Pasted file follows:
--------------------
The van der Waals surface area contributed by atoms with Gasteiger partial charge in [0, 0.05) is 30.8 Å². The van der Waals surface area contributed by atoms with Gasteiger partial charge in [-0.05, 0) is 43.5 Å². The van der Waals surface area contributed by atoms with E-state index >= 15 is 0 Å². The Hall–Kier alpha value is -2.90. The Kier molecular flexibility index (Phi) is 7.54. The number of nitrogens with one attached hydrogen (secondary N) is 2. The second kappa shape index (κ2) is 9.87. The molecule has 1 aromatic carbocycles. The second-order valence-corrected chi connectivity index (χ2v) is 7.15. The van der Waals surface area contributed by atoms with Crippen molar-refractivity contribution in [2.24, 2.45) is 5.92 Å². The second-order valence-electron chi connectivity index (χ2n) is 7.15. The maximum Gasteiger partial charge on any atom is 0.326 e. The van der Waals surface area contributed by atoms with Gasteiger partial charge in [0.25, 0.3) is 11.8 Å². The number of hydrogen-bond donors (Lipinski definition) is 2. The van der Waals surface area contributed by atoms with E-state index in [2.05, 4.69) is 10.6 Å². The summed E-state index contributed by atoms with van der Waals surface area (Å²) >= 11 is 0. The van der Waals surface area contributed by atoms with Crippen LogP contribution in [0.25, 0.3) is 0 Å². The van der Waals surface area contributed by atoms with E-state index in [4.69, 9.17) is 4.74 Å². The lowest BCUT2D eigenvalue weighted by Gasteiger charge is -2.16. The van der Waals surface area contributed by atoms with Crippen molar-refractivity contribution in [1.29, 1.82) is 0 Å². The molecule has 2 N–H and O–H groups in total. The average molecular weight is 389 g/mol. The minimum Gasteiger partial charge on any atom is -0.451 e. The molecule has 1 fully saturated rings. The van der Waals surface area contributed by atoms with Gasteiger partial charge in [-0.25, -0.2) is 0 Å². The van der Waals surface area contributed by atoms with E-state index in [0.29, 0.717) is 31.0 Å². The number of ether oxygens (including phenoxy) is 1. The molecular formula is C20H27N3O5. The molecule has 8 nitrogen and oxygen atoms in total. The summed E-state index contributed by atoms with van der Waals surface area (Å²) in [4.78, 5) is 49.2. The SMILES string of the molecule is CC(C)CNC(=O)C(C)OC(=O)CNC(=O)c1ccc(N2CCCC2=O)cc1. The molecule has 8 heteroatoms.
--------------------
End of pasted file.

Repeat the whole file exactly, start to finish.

The van der Waals surface area contributed by atoms with Gasteiger partial charge in [0, 0.05) is 30.8 Å². The van der Waals surface area contributed by atoms with Gasteiger partial charge in [-0.05, 0) is 43.5 Å². The van der Waals surface area contributed by atoms with E-state index >= 15 is 0 Å². The Hall–Kier alpha value is -2.90. The Kier molecular flexibility index (Phi) is 7.54. The number of nitrogens with one attached hydrogen (secondary N) is 2. The second kappa shape index (κ2) is 9.87. The molecule has 1 aromatic carbocycles. The second-order valence-corrected chi connectivity index (χ2v) is 7.15. The van der Waals surface area contributed by atoms with Crippen molar-refractivity contribution in [2.24, 2.45) is 5.92 Å². The second-order valence-electron chi connectivity index (χ2n) is 7.15. The maximum Gasteiger partial charge on any atom is 0.326 e. The van der Waals surface area contributed by atoms with Gasteiger partial charge in [0.25, 0.3) is 11.8 Å². The number of hydrogen-bond donors (Lipinski definition) is 2. The van der Waals surface area contributed by atoms with E-state index in [2.05, 4.69) is 10.6 Å². The summed E-state index contributed by atoms with van der Waals surface area (Å²) >= 11 is 0. The van der Waals surface area contributed by atoms with Crippen LogP contribution in [0.25, 0.3) is 0 Å². The van der Waals surface area contributed by atoms with E-state index in [4.69, 9.17) is 4.74 Å². The lowest BCUT2D eigenvalue weighted by Gasteiger charge is -2.16. The van der Waals surface area contributed by atoms with Crippen molar-refractivity contribution in [1.29, 1.82) is 0 Å². The molecule has 2 N–H and O–H groups in total. The average molecular weight is 389 g/mol. The minimum Gasteiger partial charge on any atom is -0.451 e. The molecule has 1 fully saturated rings. The van der Waals surface area contributed by atoms with Gasteiger partial charge in [-0.25, -0.2) is 0 Å². The van der Waals surface area contributed by atoms with E-state index in [0.29, 0.717) is 31.0 Å². The number of ether oxygens (including phenoxy) is 1. The molecular formula is C20H27N3O5. The molecule has 8 nitrogen and oxygen atoms in total. The summed E-state index contributed by atoms with van der Waals surface area (Å²) in [4.78, 5) is 49.2. The SMILES string of the molecule is CC(C)CNC(=O)C(C)OC(=O)CNC(=O)c1ccc(N2CCCC2=O)cc1. The molecule has 8 heteroatoms.